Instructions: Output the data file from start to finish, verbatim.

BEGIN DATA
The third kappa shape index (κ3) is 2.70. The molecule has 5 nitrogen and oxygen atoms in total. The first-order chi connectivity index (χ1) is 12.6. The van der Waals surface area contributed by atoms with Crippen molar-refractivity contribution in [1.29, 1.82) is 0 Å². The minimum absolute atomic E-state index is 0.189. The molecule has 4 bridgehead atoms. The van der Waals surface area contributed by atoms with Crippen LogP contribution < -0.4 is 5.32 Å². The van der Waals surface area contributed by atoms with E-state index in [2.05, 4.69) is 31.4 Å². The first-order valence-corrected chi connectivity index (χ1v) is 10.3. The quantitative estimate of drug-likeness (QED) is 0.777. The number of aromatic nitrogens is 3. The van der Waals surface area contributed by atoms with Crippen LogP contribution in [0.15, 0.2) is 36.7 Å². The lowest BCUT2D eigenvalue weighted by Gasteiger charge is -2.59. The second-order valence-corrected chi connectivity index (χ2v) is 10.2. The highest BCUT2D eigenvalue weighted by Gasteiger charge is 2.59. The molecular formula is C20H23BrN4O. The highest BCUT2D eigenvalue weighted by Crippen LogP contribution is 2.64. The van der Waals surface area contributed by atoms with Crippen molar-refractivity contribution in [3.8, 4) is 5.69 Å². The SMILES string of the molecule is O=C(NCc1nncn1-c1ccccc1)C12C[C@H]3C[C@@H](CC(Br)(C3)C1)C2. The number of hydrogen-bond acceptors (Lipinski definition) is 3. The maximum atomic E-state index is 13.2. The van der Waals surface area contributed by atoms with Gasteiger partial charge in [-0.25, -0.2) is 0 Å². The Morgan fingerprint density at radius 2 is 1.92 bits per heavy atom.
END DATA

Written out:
The third kappa shape index (κ3) is 2.70. The molecule has 5 nitrogen and oxygen atoms in total. The first-order chi connectivity index (χ1) is 12.6. The van der Waals surface area contributed by atoms with Crippen molar-refractivity contribution in [1.29, 1.82) is 0 Å². The minimum absolute atomic E-state index is 0.189. The molecule has 4 bridgehead atoms. The van der Waals surface area contributed by atoms with Crippen LogP contribution < -0.4 is 5.32 Å². The van der Waals surface area contributed by atoms with E-state index in [2.05, 4.69) is 31.4 Å². The first-order valence-corrected chi connectivity index (χ1v) is 10.3. The quantitative estimate of drug-likeness (QED) is 0.777. The number of aromatic nitrogens is 3. The van der Waals surface area contributed by atoms with Crippen LogP contribution in [0.15, 0.2) is 36.7 Å². The lowest BCUT2D eigenvalue weighted by Gasteiger charge is -2.59. The second-order valence-corrected chi connectivity index (χ2v) is 10.2. The highest BCUT2D eigenvalue weighted by Gasteiger charge is 2.59. The molecular formula is C20H23BrN4O. The highest BCUT2D eigenvalue weighted by Crippen LogP contribution is 2.64. The van der Waals surface area contributed by atoms with Crippen molar-refractivity contribution in [3.8, 4) is 5.69 Å². The SMILES string of the molecule is O=C(NCc1nncn1-c1ccccc1)C12C[C@H]3C[C@@H](CC(Br)(C3)C1)C2. The number of hydrogen-bond acceptors (Lipinski definition) is 3. The maximum atomic E-state index is 13.2. The van der Waals surface area contributed by atoms with Gasteiger partial charge in [-0.25, -0.2) is 0 Å². The Morgan fingerprint density at radius 2 is 1.92 bits per heavy atom.